The young people, some fundamentals before they get into the radio station and of course the on the job training situations, the work weeks that they have coming in, it’s a great opportunity for them. 

00:02:59 Speaker 1 

I was wondering when I asked that question too, Doug. 

00:03:02 Speaker 1 

You were alone for 10 hours practically. 

00:03:04 Speaker 1 

Would somebody be alone today in a major market? 

00:03:08 Speaker 2 

I don’t think so. 

00:03:10 Speaker 2 

I don’t think so. 

00:03:12 Speaker 2 

No, I don’t think that would happen. 

00:03:14 Speaker 1 

You’d be more particular about that too. 

00:03:15 Speaker 2 

Absolutely, absolutely. 

00:03:18 Speaker 2 

But it was a great opportunity, I think I. 

00:03:20 Speaker 2 

Think this is what? 

00:03:22 Speaker 2 

More people need to do. 

00:03:23 Speaker 2 

I had the opportunity in those days and as I went through university. 

00:03:28 Speaker 2 

So I spent four years filling in that cfox. 

00:03:32 Speaker 2 

And I had the the opportunity of working in all of the departments in a radio station and I think that’s very key to people. 

00:03:39 Speaker 2 

So often when people come into a station, they only work in one department and they don’t know they don’t have the have the knowledge of how everything interconnects.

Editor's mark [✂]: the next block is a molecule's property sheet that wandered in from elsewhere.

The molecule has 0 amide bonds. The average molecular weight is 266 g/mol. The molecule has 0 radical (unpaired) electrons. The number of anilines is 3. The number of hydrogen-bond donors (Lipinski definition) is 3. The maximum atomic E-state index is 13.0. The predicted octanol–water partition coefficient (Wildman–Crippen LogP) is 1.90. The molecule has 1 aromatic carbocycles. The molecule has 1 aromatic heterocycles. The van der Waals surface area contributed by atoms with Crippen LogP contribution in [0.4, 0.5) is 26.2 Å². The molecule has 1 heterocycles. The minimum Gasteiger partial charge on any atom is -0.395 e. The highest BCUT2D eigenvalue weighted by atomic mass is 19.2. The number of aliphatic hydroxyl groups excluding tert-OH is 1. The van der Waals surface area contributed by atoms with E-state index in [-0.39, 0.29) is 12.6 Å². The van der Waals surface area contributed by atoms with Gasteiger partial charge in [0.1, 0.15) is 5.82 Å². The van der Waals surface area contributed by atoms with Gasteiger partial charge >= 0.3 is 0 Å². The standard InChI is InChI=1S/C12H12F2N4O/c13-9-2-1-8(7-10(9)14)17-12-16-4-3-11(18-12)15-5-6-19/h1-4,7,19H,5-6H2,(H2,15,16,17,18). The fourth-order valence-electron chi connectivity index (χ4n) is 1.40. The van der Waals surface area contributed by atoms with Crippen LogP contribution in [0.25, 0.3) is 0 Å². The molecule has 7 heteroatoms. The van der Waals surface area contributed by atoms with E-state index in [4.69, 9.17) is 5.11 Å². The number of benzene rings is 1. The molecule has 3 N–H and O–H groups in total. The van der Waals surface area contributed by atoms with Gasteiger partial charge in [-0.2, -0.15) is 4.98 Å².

00:03:47 Speaker 2 

And I think that was a great experience for me and it it as as I grew up for the ranks and became a general manager, I had a better idea of how everything functioned together. 

00:03:55 Speaker 2 

And I think that’s. 

00:03:56 Speaker 1 

What people should be working towards, but back in 1962, three full, whatever there was more opportunity to do that. Can’t it be done today? Isn’t it more specialized today? 

00:04:05 Speaker 2 

Yes, but I I think I encourage every time I interview somebody and bring them into a station. 

00:04:10 Speaker 2 

I say to them one thing you should do. 

00:04:13 Speaker 2 

Yeah, you may be a news man, but take the time. 

00:04:16 Speaker 2 

It may be in your extra hours or lunch hours or whatever. 

00:04:18 Speaker 2 

Get out and spend some time in the other departments. 

00:04:22 Speaker 2 

Know how everybody fits together because it’ll make your job a lot. 

00:04:25 Speaker 2 

Easier and I’ll help you move up through the. 

00:04:27 Speaker 1 

Did you say that back? 

00:04:28 Speaker 1 

Then too, yes, absolutely. 

00:04:30 Speaker 1 

And it could work. 

00:04:31 Speaker 1 

Could it? 

00:04:32 Speaker 1 

You see what I’m getting? 

00:04:33 Speaker 1 

I want to know the history. 

00:04:34 Speaker 1 

So the students listening to this tape will know what it was like in your early days as. 

00:04:37 Speaker 1 

Compared to this time, absolutely, I think. 

00:04:42 Speaker 2 

You’re right, there was a little more opportunity. 

00:04:45 Speaker 2 

To do what I’m speaking about, I think yeah, you’re right. 

00:04:48 Speaker 2 

People are a little more particular today, but I still say that I say, look, if you’ve got the opportunity, you’ve got your hours. 

00:04:54 Speaker 2 

Get out there. 

00:04:55 Speaker 2 

Spend some time. 

00:04:56 Speaker 2 

I mean, there’s lunch hours. 

00:04:56 Speaker 2 

Go talk to the PD. 

00:04:57 Speaker 2 

The news, or say, let’s go to lunch. 

00:04:59 Speaker 2 

I want to know about these things. 

00:05:00 Speaker 2 

Take the sales manager, sales people, let’s. 

00:05:02 Speaker 2 

Get out and learn what the station is all about. 

00:05:04 Speaker 2 

You went through the ranks too as a program.